He’s not going to get too many more than 1,000. The Phillies only have 44 games left this year and given (a) that his contract is up; and (b) his age, he may not be managing again after 2013. But kudos to Charlie Manuel for winning his 1000th game.
After the victory he had this to say:
“It’s definitely quite an achievement,” Manuel said. “Like I told my players, they’re the ones that make it happen. They play. The two organizations I’ve been with, they’re the ones that get the players for me. That just goes to show you just how good they are. It’s hard for me to stand there and say I accept all of my accolades because the other people are definitely achieving those for you. That’s kind of how I look at it. I’m sure later on it probably means a lot more to me than right now. We’re still trying to win some games.”
Manuel has 780 wins with the Phillies and 220 with the Indians over the course of a 12-year managerial career. Last season was his first full season as a manager in which is team was under .500. Prior to that he had won at least 85 games in every full season. He’s rarely listed among the game’s best managers, but he has always run a smooth operation with veteran teams who were expected to win.
We’ve had a couple of notable incidents of sign stealing in Major League Baseball over the past couple of years. Most famously, the Red Sox were found to be using Apple Watches of all things to relay signs spied via video feed. Sports Illustrated reported yesterday that there have been other less-publicized and unpublicized incidents as well, mostly with in-house TV cameras — as opposed to network TV cameras — stationed in the outfield and trained on catchers, for the specific purpose of stealing signs.
As such, SI reports, Major League Baseball is cracking down beginning this year. Within the next couple weeks an already-drafted and circulated rule will take effect which will (a) ban in-house outfield cameras from foul pole to foul pole; (b) will limit live broadcasts available to teams to the team’s replay official only, and the replay official will be watched by a league official to keep them from relaying signs to the team; and (c) other TV monitors that are available to the clubs will be on an eight-second delay to prevent real-time sign stealing. There will likewise be limits on TV monitors showing the game feed in certain places like tunnels and clubhouses.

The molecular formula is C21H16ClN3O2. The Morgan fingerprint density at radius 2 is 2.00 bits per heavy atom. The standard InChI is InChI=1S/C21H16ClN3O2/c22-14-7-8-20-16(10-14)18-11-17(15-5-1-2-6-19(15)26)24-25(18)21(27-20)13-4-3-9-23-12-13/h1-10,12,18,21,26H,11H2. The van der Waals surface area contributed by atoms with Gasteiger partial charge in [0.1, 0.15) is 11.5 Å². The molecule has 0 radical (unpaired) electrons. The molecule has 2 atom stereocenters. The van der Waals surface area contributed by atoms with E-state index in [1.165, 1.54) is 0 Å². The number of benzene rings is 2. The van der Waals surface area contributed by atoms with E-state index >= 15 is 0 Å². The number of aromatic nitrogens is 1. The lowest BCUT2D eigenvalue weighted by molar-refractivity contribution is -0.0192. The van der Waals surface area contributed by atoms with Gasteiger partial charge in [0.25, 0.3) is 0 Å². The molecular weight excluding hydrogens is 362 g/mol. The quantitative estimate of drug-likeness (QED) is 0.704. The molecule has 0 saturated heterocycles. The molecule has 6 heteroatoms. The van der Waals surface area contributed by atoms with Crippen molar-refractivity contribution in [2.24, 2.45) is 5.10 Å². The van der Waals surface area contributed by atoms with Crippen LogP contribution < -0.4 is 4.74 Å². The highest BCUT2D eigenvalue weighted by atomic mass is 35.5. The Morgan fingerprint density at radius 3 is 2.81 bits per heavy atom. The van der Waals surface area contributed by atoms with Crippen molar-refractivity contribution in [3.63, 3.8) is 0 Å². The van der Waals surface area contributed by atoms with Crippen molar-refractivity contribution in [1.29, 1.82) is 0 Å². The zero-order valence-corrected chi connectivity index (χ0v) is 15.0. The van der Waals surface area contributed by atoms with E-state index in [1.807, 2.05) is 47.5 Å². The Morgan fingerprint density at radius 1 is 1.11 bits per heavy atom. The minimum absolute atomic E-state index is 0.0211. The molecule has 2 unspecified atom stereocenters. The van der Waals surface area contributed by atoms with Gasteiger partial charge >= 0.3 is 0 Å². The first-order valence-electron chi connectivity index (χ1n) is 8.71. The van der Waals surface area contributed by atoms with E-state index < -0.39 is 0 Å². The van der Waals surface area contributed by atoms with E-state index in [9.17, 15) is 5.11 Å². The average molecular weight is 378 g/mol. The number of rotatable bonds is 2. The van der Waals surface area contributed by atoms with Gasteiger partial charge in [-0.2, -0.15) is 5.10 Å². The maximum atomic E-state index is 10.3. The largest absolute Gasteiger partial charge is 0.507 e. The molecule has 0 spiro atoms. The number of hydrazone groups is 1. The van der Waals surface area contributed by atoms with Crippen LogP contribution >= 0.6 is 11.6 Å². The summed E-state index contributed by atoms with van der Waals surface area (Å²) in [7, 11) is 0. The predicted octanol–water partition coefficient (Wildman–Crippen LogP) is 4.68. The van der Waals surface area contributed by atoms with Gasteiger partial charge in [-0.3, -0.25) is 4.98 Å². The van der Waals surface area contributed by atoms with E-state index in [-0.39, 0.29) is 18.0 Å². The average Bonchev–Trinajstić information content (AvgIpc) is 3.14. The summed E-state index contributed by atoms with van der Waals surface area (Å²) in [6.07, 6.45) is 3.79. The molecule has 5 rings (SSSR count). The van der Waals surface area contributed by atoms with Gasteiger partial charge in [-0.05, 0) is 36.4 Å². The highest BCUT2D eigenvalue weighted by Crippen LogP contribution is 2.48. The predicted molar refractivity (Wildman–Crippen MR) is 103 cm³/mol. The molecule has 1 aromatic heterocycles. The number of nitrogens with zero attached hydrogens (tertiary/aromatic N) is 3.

Penalties for violation of the rules will include the forfeiting of draft picks and/or international spending money. General managers will have to sign a document in which they swear they know of know sign-stealing schemes.
As was the case when the Apple Watch incident came up, there will not be any new rules regarding old fashioned sign stealing by runners on second base or what have you, as that is viewed as part of the game. Only the technology-aided sign stealing that has become more prominent in recent years — but which has, of course, existed in other forms for a very, very long time — is subject to the crackdown.
While gamesmanship of one form or another has always been part of baseball, the current wave of sign-stealing is seen as a pace-of-play issue just as much as a fairness issue. Because of the actual sign-stealing — and because of paranoia that any opponent could be stealing signs — clubs have gone to far more elaborate and constantly changing sign protocols. This requires mound meetings and pitchers coming off the rubber in order to re-start the increasingly complex series of signs from dugout to catcher and from catcher to pitcher.
Now, presumably, with these new rules coming online, teams will figure out a new way to cheat. It’s baseball, after all. It’s in their DNA.